[SciPy-User] qr decompostion gives negative q, r ?

Skipper Seabold jsseabold@gmail....
Tue Nov 20 16:13:19 CST 2012


On Tue, Nov 20, 2012 at 5:03 PM, Virgil Stokes <vs@it.uu.se> wrote:
>
> On 2012-11-20 22:33, Daπid wrote:
> > The QR descomposition is finding two matrices with certain properties such that:
> >
> > A = Q·R
> >
> > But, if both Q and R are multiplied by -1, (-Q)·(-R) = Q·R = A, still
> > the same matrix. If Q is orthogonal, -Q is also. The sign is,
> > therefore, arbitrary.
> >
> > On Tue, Nov 20, 2012 at 12:01 AM, Virgil Stokes <vs@it.uu.se> wrote:
> >> I am using the latest versions of numpy (from
> >> numpy-1.7.0b2-win32-superpack-python2.7.exe) and scipy (from
> >> scipy-0.11.0-win32-superpack-python2.7.exe ) on a windows 7 (32-bit)
> >> platform.
> >>
> >> I have used
> >>
> >> import numpy as np
> >> q,r = np.linalg.qr(A)
> >>
> >> and compared the results to what I get from MATLAB (R2010B)
> >>
> >> [q,r] = qr(A)
> >>
> >> The q,r returned from numpy are both the negative of the q,r returned
> >> from MATLAB for the same matrix A. I believe that theq,r returned from
> >> MATLAB are correct. Why am I getting their negative from numpy?
> >>
> >> Note, I have tried this on several different matrices ---  numpy always
> >> gives the negative of MATLAB's.
> >>
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> Thanks David,
> I am well aware of this; but, I am using the QR decomposition for a
> convariance (PD matrix) and the negative R is not very useful in this
> case and the numpy result, IMHO should not be the default.
>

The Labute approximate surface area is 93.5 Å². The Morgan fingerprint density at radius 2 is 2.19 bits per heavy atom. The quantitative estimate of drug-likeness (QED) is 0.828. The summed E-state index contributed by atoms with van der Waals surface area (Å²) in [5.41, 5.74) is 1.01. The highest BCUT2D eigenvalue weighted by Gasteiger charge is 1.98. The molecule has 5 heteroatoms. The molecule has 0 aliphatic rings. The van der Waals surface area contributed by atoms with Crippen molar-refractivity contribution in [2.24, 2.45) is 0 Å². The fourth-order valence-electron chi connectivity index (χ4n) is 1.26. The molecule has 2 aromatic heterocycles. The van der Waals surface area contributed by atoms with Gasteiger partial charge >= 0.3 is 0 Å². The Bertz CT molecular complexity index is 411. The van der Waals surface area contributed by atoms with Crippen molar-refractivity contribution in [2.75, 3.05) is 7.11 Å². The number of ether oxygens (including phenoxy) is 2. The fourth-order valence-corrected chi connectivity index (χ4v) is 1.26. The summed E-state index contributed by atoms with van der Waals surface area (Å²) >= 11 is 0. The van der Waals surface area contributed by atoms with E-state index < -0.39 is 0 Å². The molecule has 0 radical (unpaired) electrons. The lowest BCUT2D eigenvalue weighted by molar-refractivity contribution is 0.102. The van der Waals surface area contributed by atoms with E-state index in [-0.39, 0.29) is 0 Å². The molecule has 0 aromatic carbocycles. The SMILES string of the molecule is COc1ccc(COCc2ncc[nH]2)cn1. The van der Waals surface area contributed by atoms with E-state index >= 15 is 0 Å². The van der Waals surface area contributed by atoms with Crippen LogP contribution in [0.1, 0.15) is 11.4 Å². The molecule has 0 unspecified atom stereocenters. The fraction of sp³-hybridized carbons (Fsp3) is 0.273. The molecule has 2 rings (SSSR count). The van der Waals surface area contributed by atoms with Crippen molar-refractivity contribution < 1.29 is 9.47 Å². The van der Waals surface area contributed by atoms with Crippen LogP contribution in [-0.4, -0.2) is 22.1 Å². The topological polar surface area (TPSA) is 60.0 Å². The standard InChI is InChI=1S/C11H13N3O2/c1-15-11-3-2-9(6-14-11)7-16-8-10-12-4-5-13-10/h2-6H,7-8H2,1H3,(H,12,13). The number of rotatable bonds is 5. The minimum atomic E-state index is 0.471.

Can't you guard against this in your code?

> Why is numpy/Python different from that returned by MATLAB and
> MATHEMATICA? This makes translations rather tricky and one begins to
> wonder if there are other differences.

It can often depend on the version of the underlying LAPACK functions
used (or maybe even where/how it was compiled). In my experience, I've
seen linear algebra functions in MATLAB give different results up to
an arbitrary sign when I know for a fact they were using the same
underling LAPACK routine. I later upgraded the LAPACK that I used to
build scipy and the signs agreed. I do not know if MATLAB does any
kind of normalization after the fact, but you could file an issue or
better yet provide a PR for the sign check in scipy if it's something
you don't want to check for in your code in the future. The beauty of
scipy is that you can look at the code to see why you're getting the
results you're getting. You can find out the LAPACK version and then
look at the helper functions that calls these routines to see what's
going on. Good luck figuring that out with MATLAB, etc.

Skipper

Skipper


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